Featured Writer on Wellness: Megan Cutler

Filed in Writers on Wellness by on October 11, 2017 • views: 969

Megan and her husband on their favorite hiking trail.

The term “sedentary lifestyle” has become a buzzword in our house of late.

My husband has real concerns about the fact that I spend all day typing at my computer. I get so locked into my projects, so focused on what I’m doing, I forget about everything else.

When my husband is away on business trips, I forget to eat and sleep, waiting until I just finish this one little thing before I take care of myself.

Pain Reminds You It’s Important to Stop and Take Care of Yourself

It’s only in the past year that I’ve realized how important it is to take care of myself.

About two months ago, I noticed a strange tingling numbness in the last two fingers on my left hand. Turns out it’s cubital tunnel syndrome (a cousin to the more famous carpal tunnel). This means I’ve managed to pinch a nerve somewhere in my left arm—probably by holding my hands in the same position all day to type.

That, combined with constantly leaning on my left arm has caused damage somewhere inside my elbow. You never realize how much you do something until doing it starts to hurt!

It was during one of my husband’s aforementioned business trips that I realized I had let things go too far. It was 2:30 in the morning and I was in just finish this last little thing mode, determined not to let myself fall behind schedule. Then it hit me; if I cut myself short on sleep, I was going to be too tired to handle tomorrow’s workload.

And on top of that, I had been struggling with my schedule for four months, promising myself I was going to go back to regular yoga practices, but never managing to find the time.

Creativity Demands a Surprising Amount of Energy

Creativity demands a surprising amount of energy, which makes it terribly difficult when we’re not feeling well.

And since being a writer means being your own boss, there’s no one to tell you when to take a break or how much work you should reasonably expect to complete in a day. I think we all have a tendency to drive ourselves, believing we should be capable of twice as much as we actually are.

The biggest challenge since that revelation has been forgiving myself for walking away from the computer.

I’ve gone back to my old yoga routines (and boy did they hurt the first few times). I’ve been more careful about how I position my arms, tried not to lean on them so much, and made my workspace as ergonomic as possible.

Lifestyle changes are never easy, but those little aches in my muscles lately remind me that I’m doing something for me, something important, and that feels almost as good as finishing a new chapter in my novel!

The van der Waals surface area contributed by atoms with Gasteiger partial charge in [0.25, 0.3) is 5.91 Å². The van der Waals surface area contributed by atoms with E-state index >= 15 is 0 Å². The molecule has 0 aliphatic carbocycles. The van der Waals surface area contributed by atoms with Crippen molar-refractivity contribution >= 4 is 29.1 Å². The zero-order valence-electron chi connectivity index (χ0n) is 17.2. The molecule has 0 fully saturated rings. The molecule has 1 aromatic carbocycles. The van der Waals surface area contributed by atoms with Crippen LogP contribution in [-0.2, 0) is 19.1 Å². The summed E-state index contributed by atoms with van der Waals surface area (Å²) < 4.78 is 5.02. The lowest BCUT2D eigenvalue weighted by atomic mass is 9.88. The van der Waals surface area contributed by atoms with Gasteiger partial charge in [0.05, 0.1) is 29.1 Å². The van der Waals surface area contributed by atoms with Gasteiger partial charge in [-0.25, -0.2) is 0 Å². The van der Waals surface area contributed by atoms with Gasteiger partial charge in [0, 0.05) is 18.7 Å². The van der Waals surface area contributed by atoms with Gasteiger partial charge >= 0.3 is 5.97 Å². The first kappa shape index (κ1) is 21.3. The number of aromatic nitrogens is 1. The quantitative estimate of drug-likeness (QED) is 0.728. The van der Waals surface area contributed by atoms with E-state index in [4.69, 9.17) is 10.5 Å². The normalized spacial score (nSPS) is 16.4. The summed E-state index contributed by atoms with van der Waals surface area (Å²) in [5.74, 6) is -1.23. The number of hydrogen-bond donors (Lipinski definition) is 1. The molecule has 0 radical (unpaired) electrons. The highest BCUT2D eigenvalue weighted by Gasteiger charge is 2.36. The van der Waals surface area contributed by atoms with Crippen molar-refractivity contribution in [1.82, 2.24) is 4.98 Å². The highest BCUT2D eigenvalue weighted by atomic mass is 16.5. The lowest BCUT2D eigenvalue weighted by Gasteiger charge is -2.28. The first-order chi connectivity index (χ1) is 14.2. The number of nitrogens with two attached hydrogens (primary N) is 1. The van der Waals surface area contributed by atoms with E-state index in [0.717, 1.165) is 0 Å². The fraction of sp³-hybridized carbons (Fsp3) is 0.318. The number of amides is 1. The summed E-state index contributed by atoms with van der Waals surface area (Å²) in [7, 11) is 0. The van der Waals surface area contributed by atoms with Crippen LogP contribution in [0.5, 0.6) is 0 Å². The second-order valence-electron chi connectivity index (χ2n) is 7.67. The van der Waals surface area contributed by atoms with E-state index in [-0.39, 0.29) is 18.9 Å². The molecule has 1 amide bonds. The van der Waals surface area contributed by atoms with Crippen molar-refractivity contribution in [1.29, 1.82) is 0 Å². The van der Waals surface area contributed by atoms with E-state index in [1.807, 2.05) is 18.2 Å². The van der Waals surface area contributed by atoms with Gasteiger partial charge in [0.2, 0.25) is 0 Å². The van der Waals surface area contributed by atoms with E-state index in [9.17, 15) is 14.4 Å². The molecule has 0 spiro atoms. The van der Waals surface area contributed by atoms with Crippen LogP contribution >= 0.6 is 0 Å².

Productivity is Limited to The Amount of Energy We Have

Sometimes, I find myself wondering how much work I could get done if I didn’t have to sleep.

When I worked a regular nine to five job, I showed up, did what I was told and went home at the end of the day (ironically, hoping I would have enough energy left to devote to writing).

But writing full time is different. In many ways, you have to treat it like a business. You need time to answer emails, interact on social media, market your books and still find time to be creative.

As my workload has grown, so have my expectations. If I’m used to performing five tasks a day, how hard can it be to squeeze in a sixth? Or to produce a short story for publication every month? But productivity is limited by the amount of hours in a day coupled with the amount of energy we have to expend on creative tasks.

I’m Trying to Honor My Own Limits

I constantly struggle to balance the workload. Sometimes I prioritize marketing, sometimes writing, but I never feel satisfied with the amount of work I managed to finish. There’s always more to do.

I’ve had to accept that there is no catching up. There is no staying on schedule. There are just tasks that need tended and the amount I can manage in one day.

By shuffling my routine, I’ve learned that I like to see a lot of progress on one project instead of a little bit of progress on several. I’ve learned that today’s priorities might not be the same as tomorrow’s, that the tasks I put off might not be as important as I first believed, and that it’s easy to prioritize the wrong things when you have a list of daily expectations.

For a long time, I thought the answer was just to find the right routine. But I’m starting to realize the issue isn’t time; it’s my expectations. I set unreasonable goals, then berate myself for failing to achieve them.

No one can spend every moment of every day working. I’m trying to adopt the mantra “work smarter rather than harder.” And most of all, I’m trying to honor my own limits.

Megan at a local farm where they raise sugar gliders—which is what that cute little critter on her shoulder is!